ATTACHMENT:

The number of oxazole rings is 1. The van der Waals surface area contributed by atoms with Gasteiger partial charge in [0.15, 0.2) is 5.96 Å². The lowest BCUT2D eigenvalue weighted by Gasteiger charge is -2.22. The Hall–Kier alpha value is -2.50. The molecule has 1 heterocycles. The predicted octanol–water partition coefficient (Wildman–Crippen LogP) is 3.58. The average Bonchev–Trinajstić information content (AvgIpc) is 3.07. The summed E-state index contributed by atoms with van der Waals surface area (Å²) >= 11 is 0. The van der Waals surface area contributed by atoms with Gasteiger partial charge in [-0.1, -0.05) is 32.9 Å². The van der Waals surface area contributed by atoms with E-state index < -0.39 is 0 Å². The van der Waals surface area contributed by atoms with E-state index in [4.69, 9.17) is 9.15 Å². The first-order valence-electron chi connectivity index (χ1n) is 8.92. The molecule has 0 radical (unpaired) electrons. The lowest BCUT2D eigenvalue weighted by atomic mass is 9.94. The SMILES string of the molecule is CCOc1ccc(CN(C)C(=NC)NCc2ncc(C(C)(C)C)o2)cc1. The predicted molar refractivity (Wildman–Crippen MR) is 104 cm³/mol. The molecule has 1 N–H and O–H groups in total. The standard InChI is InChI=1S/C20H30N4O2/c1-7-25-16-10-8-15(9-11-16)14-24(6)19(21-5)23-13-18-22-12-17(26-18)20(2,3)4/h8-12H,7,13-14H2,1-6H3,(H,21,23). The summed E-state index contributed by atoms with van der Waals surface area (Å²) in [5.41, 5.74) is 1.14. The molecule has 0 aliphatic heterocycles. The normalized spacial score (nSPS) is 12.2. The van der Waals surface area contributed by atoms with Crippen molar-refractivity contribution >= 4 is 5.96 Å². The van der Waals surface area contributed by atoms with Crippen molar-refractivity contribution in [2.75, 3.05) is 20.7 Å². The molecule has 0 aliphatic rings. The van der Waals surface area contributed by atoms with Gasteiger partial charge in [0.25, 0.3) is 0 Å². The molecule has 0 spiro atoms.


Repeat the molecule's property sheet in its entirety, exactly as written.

The number of oxazole rings is 1. The van der Waals surface area contributed by atoms with Gasteiger partial charge in [0.15, 0.2) is 5.96 Å². The lowest BCUT2D eigenvalue weighted by Gasteiger charge is -2.22. The Hall–Kier alpha value is -2.50. The molecule has 1 heterocycles. The predicted octanol–water partition coefficient (Wildman–Crippen LogP) is 3.58. The average Bonchev–Trinajstić information content (AvgIpc) is 3.07. The summed E-state index contributed by atoms with van der Waals surface area (Å²) >= 11 is 0. The van der Waals surface area contributed by atoms with Gasteiger partial charge in [-0.1, -0.05) is 32.9 Å². The van der Waals surface area contributed by atoms with E-state index < -0.39 is 0 Å². The van der Waals surface area contributed by atoms with E-state index in [4.69, 9.17) is 9.15 Å². The first-order valence-electron chi connectivity index (χ1n) is 8.92. The molecule has 0 radical (unpaired) electrons. The lowest BCUT2D eigenvalue weighted by atomic mass is 9.94. The SMILES string of the molecule is CCOc1ccc(CN(C)C(=NC)NCc2ncc(C(C)(C)C)o2)cc1. The predicted molar refractivity (Wildman–Crippen MR) is 104 cm³/mol. The molecule has 1 N–H and O–H groups in total. The standard InChI is InChI=1S/C20H30N4O2/c1-7-25-16-10-8-15(9-11-16)14-24(6)19(21-5)23-13-18-22-12-17(26-18)20(2,3)4/h8-12H,7,13-14H2,1-6H3,(H,21,23). The summed E-state index contributed by atoms with van der Waals surface area (Å²) in [5.41, 5.74) is 1.14. The molecule has 0 aliphatic heterocycles. The normalized spacial score (nSPS) is 12.2. The van der Waals surface area contributed by atoms with Crippen molar-refractivity contribution >= 4 is 5.96 Å². The van der Waals surface area contributed by atoms with Crippen molar-refractivity contribution in [2.75, 3.05) is 20.7 Å². The molecule has 0 aliphatic rings. The van der Waals surface area contributed by atoms with Gasteiger partial charge in [0.25, 0.3) is 0 Å². The molecule has 0 spiro atoms.